It’s a brutal, heart-breaking business but rewarded with the knowledge that the Vampire Westenra will no longer be a prison for Miss Lucy’s mortal soul … and tempered with the understanding that whatever inflicted this condition upon their young lady will have to be run to earth and destroyed in turn, whomsoever that “known unknown” might actually be.
At this point what the reader knows and what is known to the characters finally becomes one & the same – the newlywed Harkers, returned to Old England from Eastern Europe (where Mr Harker has been recovering from a stay in the Hell of Castle Dracula), accidentally observe the Count in person as he stalks yet another victim*3, are persuaded to meet with Van Helsing and at last combine their hard-won knowledge with his own fresh intelligence. The Nemesis of Count Dracula begins to take shape from that very moment – Van Helsing can at last name his foe, can employ a network of friends drawn from across the breadth of Academia to track this name to its origin and use the long, bloody history of the Count to put flesh on the bones of what is known of that threat through personal experience (particularly the observations of Mr Harker), can begin to understand his methods, his mentality and his design … then lay plans for the utter ruin of Count Dracula and all his works, with the help of his own allies, friends & close companions, each now sworn to accomplish the Great Vampire’s destruction.
It is interesting to see that the more we learn of Count Dracula through the Professor, the more Van Helsing stands revealed as the Vampire’s antithesis; both of them foreign gentlemen of great intellectual distinction (even Renfield, confined to a lunatic asylum for an unspecified period, knows enough of Van Helsing’s pioneering work to make an informed compliment), each of them willing to go beyond the frontiers of Science as their generation understood it, each a strategist and a leader of men (though Van Helsing seems far more willing to work with Madam Mina than Count Dracula is prepared to take an interest in his “Brides”), each with a dominant personality and great power to charm, each with a history of tragedy (Dracula was a man once, before he became a Thing, and has seen his world reduced to a crumbling castle, to half-remembered memories of his past glory and the visceral thrill of fear he elicits in neighbouring peasants – Van Helsing has seen his son die painfully young and lost his wife to a madness that may well have propelled him into the study of our Human Mind, leaving the old gentleman with an apparently overpowering desire to protect women and a truly powerful commitment to the friends whom we learn are young enough to be his own children).
While the epistolary nature of DRACULA makes it difficult to say which of its Heroes is THE Hero (a common dilemma with works told from multiple points of view), it is not hard to see why cinematic adaptations of the novel have almost invariably taken Van Helsing as The Count’s particular Nemesis – quite frankly the two of them, these two strong characters with their unusual knowledge, their air of unwavering competence, their own slightly unworldly demeanours and their equal ruthlessness make perfect foils for each other (one on the hunt for a fresh Conquests, the other on a Mission of Mercy) in a way that none of the other characters can quite match.
3* It seems quite possible that the reason for Dracula’s apparent indifference to the fate of Miss Lucy was an inclination to go seeking his next “Conquest” … because Count Dracula obviously prefers to love women en mass rather than as individuals.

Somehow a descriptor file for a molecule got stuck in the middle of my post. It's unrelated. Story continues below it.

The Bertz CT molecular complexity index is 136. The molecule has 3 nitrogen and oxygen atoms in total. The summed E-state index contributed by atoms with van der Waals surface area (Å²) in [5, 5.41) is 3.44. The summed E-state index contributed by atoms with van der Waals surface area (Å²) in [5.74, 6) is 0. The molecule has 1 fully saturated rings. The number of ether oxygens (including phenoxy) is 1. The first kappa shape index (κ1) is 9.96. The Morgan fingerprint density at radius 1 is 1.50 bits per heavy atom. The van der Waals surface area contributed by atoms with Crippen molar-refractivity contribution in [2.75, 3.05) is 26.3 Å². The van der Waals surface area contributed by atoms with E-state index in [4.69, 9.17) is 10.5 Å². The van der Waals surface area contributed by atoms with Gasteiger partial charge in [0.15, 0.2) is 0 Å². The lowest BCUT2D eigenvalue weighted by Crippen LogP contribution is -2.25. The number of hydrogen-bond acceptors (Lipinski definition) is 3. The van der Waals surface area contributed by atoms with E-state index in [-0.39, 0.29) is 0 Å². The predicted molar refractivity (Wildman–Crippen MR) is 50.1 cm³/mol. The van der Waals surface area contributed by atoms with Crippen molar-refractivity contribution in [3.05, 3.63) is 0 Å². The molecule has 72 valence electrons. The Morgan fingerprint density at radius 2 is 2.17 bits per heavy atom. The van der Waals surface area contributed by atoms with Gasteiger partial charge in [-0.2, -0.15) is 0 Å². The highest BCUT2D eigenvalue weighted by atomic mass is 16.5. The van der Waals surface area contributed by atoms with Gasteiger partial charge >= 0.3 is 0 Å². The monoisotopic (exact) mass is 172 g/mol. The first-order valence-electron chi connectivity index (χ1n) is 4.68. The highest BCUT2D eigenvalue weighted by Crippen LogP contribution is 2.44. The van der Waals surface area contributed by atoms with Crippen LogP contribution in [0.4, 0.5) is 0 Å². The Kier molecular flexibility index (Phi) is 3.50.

Yet for all Van Helsing’s genuine competencies his strengths are balanced by weaknesses vividly illustrated in his first direct efforts against the Great Vampire; whilst taking great pains to thoroughly arm his friends against that Vampire with modern firearms, talismans of faith, old-fashioned cutlery (we know that at the very least Mr Harker carried a Gurkha knife, the famous Kukri, and Mr Morris his bowie) and even collars of garlic flowers, Van Helsing at first fails to equip Mrs Harker to the same standard – despite prizing the fruits of her efforts to collate unambiguous first-hand intelligence from a confusion of sources and praising her to the skies for it, he prefers that Madam Mina not be directly involved in the team’s invasion of Dracula’s London headquarters – since Mrs Harker is, so far as we can tell, a rather petite schoolteacher it is perhaps not unfair that she operate as a staff officer “behind the lines” rather than a front-line fighter, but it was foolhardy to leave her unarmed & un-warded and completely unnecessary to deny her all knowledge of the campaign.
The most charitable construction of this unforced strategic blunder is that Van Helsing, perhaps fearing that those wards which failed to protect Miss Lucy in the end did so through their own weakness rather than through human misjudgement and sheer bad luck (interestingly Mrs Westenra was the innocent vehicle of both), preferred to throw all his energy into an offensive which was expected to distract all Count Dracula’s attention – a risk comparable to the one he ran when transfusing blood from no fewer than four donors without ever being able to determine their compatibility with the patient – the less charitable version is that he feared for Mrs Harker’s health & sanity, perhaps remembering the case of his own wife as he attempted to keep Madam Mina “safely ignorant” (though we have no idea what drove that poor lady past the bounds of reason).
Instead he left her fatally vulnerable, The Count slipped inside his enemies guard and did his appalling best to sow the seeds of their destruction by defiling Mina Harker with his curse – leaving her a sleeper agent who might potentially become another Renfield … or the latest addition to those Weird Sisters he had made out of previous victims. Van Helsing & co successfully curtailed Count Dracula’s freedom of movement even so (destroying a majority of the boxes of deconsecrated Earth that were at the roots of the Count’s power), yet they failed Madam Mina very badly indeed.
It is the mark of a Great Man to learn from his mistakes and Van Helsing learned from his unforced error – even with Mrs Harker compromised by the Count, possibly fatally compromised*4, The Professor refused to abandon her in England and was the first to accept (and gratefully accept) her idea of using the psychic link left between them by her attacker against the Count; as the Hunt for Dracula builds, Van Helsing continues to govern the efforts of the Hunters (with Madam Mina his constant guide and always with the steadfast presence of Lord Godalming, Doctor Seward, Mr Harker and Mr Morris at the front lines) as they race Count Dracula overland and actually beat the Vampire to his home country, despite Dracula’s supernatural boosts to the speed of his ship’s passage, thanks to excellent staff work from Madam Mina and the smooth running of the Orient Express.